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As Barrettscv says take a rest after your big weekend ride. With regards to riding each day, I'd say continue doing only if you are not experiencing any significant pain, etc. Your commute is 7 miles one way and you've got 7-8 hours to rest before commuting back home. Push yourself on the weekends and not on your daily commute. Find some time to rest.

BTW, resting me for is challenging as I like to ride & excersise. You feel like you're going to meet your goal quicker but essentially you are damaging muscle, etc. in the long run.

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Old 06-14-09, 12:31 PM   #5
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It's easy to add a mile or 3 to a commute. I didn't take my normal turn off the bike path into residential where I usually meet up with it but kept going on the MUP for another several major streets. Upside-it added 2 miles AND negated the long, low grade hill that I go DOWN in the AM. Downside, none, really-it adds some time because the way back to my house is done on sidewalk because 48th in Lincoln is only a two lane but has grown into a major connector-so id be nuts to try it in the morning until I can add some speed. No shoulder and two lanes = trip to the hospital. Since I drive it so much im familiar with the drivers on it and they wouldn't see me if I blazed like the sun. Its a little slower on the way back but only 15-20 minutes depending on how ive timed the rest of it. I didn't ride yesterday or today, but today I mowed my BAY for an hour (big ass yard) so I still got something in.
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Old 06-14-09, 01:13 PM   #6
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BTW, I'm starting to incorporate different exercise during the off days. Primarily working on core muscles and back, etc. When riding long-distant core muscles play an important part. On those days where you're not cycling you might want to work on other muscles = more weight loss. Mix is up during the week...make sure to fit a day off from everything.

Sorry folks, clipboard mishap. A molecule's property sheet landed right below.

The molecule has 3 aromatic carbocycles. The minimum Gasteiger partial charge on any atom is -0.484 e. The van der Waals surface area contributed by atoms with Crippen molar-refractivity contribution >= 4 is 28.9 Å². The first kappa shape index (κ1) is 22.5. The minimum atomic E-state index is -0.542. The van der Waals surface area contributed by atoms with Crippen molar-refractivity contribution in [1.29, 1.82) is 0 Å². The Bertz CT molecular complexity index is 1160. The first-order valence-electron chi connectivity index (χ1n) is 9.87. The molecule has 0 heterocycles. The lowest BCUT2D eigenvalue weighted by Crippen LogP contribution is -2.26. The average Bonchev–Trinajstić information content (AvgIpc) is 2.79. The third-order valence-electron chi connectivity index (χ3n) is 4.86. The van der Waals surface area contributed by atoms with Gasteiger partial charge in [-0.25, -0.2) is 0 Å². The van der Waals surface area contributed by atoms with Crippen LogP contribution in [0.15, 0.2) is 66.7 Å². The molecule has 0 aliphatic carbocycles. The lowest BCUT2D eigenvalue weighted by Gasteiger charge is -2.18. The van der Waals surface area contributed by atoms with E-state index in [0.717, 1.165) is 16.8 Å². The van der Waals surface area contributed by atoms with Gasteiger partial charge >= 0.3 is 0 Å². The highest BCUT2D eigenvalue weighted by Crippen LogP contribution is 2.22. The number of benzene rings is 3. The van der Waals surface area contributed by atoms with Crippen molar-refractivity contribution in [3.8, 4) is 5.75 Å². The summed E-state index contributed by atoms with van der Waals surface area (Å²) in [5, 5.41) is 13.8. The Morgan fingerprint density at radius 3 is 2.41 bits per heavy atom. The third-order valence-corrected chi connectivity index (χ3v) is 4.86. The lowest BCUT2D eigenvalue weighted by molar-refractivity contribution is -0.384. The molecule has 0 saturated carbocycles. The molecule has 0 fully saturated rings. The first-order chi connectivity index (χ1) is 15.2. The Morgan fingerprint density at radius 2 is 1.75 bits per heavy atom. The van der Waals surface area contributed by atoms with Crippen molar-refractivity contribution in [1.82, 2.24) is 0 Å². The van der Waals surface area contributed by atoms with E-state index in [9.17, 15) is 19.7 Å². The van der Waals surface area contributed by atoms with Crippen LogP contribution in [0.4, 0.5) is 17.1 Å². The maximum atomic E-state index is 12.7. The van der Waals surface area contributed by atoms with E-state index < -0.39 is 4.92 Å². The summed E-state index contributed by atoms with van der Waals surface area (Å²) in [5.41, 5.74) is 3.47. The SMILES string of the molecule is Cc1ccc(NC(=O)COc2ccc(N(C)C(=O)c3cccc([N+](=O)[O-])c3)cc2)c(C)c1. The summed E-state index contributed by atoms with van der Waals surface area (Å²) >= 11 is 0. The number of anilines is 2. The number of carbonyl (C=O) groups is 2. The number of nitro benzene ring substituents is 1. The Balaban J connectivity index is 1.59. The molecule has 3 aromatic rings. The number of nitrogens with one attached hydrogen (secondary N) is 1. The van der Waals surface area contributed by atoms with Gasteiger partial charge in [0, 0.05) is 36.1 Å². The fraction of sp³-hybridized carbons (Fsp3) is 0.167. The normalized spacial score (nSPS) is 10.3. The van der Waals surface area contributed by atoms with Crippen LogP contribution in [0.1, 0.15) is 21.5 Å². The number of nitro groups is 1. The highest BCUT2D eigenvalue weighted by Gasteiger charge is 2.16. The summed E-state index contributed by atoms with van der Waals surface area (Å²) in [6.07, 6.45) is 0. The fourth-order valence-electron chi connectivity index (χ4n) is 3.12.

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Old 06-14-09, 01:43 PM   #7
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On another website, they have a "most consecutive days riding" contest going on, so people do that, and apparently don't just fall over dead doing it. I think a lot depends on how hard you push yourself when you DO ride. The way my average daily ride is, I can do it every day with no problems. If I was out riding 100 miles up the mountains, things would be a bit different.
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Old 06-14-09, 01:47 PM   #8
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FWIW, even when I'm training hard for an event, I run a 6 day cycle, then a day off the bike completely.
  1. Hard
  2. soft
  3. hard
  4. soft
  5. hard
  6. soft
  7. offday

repeat as needed
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Old 06-14-09, 06:02 PM   #9
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Thanks for the advice everyone. Nothing has been bothering me, but this morning I woke up and felt a little stiff. It wasn't bad, but I decided to take the day off from my bike. I did some other things, I jogged for 2 miles and took the dogs for a walk and mowed my yard and my parents yard. I do feel better tonight than I did this morning so maybe thats all I needed.